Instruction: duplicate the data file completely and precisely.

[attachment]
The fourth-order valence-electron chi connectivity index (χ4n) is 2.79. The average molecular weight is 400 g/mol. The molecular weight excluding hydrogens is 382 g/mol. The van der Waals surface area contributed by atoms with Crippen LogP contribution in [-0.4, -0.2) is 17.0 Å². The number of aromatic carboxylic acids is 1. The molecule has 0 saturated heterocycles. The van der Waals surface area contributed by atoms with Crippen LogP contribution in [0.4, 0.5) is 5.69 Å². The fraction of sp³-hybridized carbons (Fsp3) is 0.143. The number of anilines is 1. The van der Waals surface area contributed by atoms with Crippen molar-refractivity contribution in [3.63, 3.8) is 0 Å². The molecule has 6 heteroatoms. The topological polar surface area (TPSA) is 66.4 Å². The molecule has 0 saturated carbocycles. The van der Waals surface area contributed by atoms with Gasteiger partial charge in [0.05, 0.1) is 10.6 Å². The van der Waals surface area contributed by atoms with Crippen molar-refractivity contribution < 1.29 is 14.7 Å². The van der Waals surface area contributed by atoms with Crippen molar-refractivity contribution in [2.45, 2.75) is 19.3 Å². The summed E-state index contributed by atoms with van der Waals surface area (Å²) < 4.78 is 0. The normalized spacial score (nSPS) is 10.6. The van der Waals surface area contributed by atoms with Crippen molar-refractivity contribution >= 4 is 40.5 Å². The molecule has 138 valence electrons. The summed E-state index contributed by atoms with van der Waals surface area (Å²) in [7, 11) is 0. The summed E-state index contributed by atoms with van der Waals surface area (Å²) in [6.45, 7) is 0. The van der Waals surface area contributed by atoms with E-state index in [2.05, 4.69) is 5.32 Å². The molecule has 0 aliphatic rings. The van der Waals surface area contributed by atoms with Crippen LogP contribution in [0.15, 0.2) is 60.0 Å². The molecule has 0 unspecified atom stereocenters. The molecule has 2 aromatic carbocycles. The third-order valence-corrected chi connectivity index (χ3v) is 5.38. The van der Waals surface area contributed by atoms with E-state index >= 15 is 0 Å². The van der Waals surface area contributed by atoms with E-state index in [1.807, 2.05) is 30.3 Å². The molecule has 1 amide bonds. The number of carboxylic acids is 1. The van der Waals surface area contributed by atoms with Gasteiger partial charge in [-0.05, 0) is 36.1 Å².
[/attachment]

The fourth-order valence-electron chi connectivity index (χ4n) is 2.79. The average molecular weight is 400 g/mol. The molecular weight excluding hydrogens is 382 g/mol. The van der Waals surface area contributed by atoms with Crippen LogP contribution in [-0.4, -0.2) is 17.0 Å². The number of aromatic carboxylic acids is 1. The molecule has 0 saturated heterocycles. The van der Waals surface area contributed by atoms with Crippen LogP contribution in [0.4, 0.5) is 5.69 Å². The fraction of sp³-hybridized carbons (Fsp3) is 0.143. The number of anilines is 1. The van der Waals surface area contributed by atoms with Crippen molar-refractivity contribution in [3.63, 3.8) is 0 Å². The molecule has 6 heteroatoms. The topological polar surface area (TPSA) is 66.4 Å². The molecule has 0 saturated carbocycles. The van der Waals surface area contributed by atoms with Gasteiger partial charge in [0.05, 0.1) is 10.6 Å². The van der Waals surface area contributed by atoms with Crippen molar-refractivity contribution < 1.29 is 14.7 Å². The van der Waals surface area contributed by atoms with Crippen molar-refractivity contribution in [2.45, 2.75) is 19.3 Å². The summed E-state index contributed by atoms with van der Waals surface area (Å²) < 4.78 is 0. The normalized spacial score (nSPS) is 10.6. The van der Waals surface area contributed by atoms with Crippen molar-refractivity contribution >= 4 is 40.5 Å². The molecule has 138 valence electrons. The summed E-state index contributed by atoms with van der Waals surface area (Å²) in [7, 11) is 0. The summed E-state index contributed by atoms with van der Waals surface area (Å²) in [6.45, 7) is 0. The van der Waals surface area contributed by atoms with E-state index in [2.05, 4.69) is 5.32 Å². The molecule has 0 aliphatic rings. The van der Waals surface area contributed by atoms with Crippen LogP contribution in [0.15, 0.2) is 60.0 Å². The molecule has 0 unspecified atom stereocenters. The molecule has 2 aromatic carbocycles. The third-order valence-corrected chi connectivity index (χ3v) is 5.38. The van der Waals surface area contributed by atoms with E-state index >= 15 is 0 Å². The van der Waals surface area contributed by atoms with E-state index in [1.807, 2.05) is 30.3 Å². The molecule has 1 amide bonds. The number of carboxylic acids is 1. The van der Waals surface area contributed by atoms with Gasteiger partial charge in [-0.05, 0) is 36.1 Å².